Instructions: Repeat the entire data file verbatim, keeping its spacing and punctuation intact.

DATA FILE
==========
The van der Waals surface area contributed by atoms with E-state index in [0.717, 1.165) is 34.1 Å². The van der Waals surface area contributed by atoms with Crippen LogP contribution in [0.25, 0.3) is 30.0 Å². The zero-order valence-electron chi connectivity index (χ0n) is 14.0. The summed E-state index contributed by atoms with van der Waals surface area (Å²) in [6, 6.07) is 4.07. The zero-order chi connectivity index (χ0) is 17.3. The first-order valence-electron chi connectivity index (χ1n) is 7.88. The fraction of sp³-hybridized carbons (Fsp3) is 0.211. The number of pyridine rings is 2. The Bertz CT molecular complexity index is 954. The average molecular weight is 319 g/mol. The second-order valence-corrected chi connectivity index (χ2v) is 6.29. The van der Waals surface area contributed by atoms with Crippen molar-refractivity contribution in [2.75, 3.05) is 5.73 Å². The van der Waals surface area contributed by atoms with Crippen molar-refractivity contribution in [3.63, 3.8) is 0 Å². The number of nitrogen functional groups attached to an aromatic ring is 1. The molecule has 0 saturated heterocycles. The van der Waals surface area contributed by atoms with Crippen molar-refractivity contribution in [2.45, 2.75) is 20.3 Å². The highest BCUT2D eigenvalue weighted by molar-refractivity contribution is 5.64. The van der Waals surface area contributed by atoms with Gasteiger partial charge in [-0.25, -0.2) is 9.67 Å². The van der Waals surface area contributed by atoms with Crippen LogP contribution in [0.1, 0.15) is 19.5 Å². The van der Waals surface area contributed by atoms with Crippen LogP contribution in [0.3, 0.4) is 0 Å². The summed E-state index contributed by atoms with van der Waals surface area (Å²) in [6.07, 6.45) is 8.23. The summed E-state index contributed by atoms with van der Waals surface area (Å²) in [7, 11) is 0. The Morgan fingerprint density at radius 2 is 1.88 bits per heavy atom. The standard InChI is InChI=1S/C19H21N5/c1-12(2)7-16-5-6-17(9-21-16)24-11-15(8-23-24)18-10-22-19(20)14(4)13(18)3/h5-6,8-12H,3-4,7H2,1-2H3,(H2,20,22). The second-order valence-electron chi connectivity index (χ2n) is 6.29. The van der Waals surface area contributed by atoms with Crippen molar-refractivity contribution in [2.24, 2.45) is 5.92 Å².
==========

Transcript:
The van der Waals surface area contributed by atoms with E-state index in [0.717, 1.165) is 34.1 Å². The van der Waals surface area contributed by atoms with Crippen LogP contribution in [0.25, 0.3) is 30.0 Å². The zero-order valence-electron chi connectivity index (χ0n) is 14.0. The summed E-state index contributed by atoms with van der Waals surface area (Å²) in [6, 6.07) is 4.07. The zero-order chi connectivity index (χ0) is 17.3. The first-order valence-electron chi connectivity index (χ1n) is 7.88. The fraction of sp³-hybridized carbons (Fsp3) is 0.211. The number of pyridine rings is 2. The Bertz CT molecular complexity index is 954. The average molecular weight is 319 g/mol. The second-order valence-corrected chi connectivity index (χ2v) is 6.29. The van der Waals surface area contributed by atoms with Crippen molar-refractivity contribution in [2.75, 3.05) is 5.73 Å². The van der Waals surface area contributed by atoms with Crippen molar-refractivity contribution in [3.63, 3.8) is 0 Å². The number of nitrogen functional groups attached to an aromatic ring is 1. The molecule has 0 saturated heterocycles. The van der Waals surface area contributed by atoms with Crippen molar-refractivity contribution in [2.45, 2.75) is 20.3 Å². The highest BCUT2D eigenvalue weighted by molar-refractivity contribution is 5.64. The van der Waals surface area contributed by atoms with Gasteiger partial charge in [-0.25, -0.2) is 9.67 Å². The van der Waals surface area contributed by atoms with Crippen LogP contribution in [0.1, 0.15) is 19.5 Å². The van der Waals surface area contributed by atoms with Crippen LogP contribution in [0.3, 0.4) is 0 Å². The summed E-state index contributed by atoms with van der Waals surface area (Å²) in [6.07, 6.45) is 8.23. The summed E-state index contributed by atoms with van der Waals surface area (Å²) in [7, 11) is 0. The Morgan fingerprint density at radius 2 is 1.88 bits per heavy atom. The standard InChI is InChI=1S/C19H21N5/c1-12(2)7-16-5-6-17(9-21-16)24-11-15(8-23-24)18-10-22-19(20)14(4)13(18)3/h5-6,8-12H,3-4,7H2,1-2H3,(H2,20,22). The second-order valence-electron chi connectivity index (χ2n) is 6.29. The van der Waals surface area contributed by atoms with Crippen molar-refractivity contribution in [2.24, 2.45) is 5.92 Å².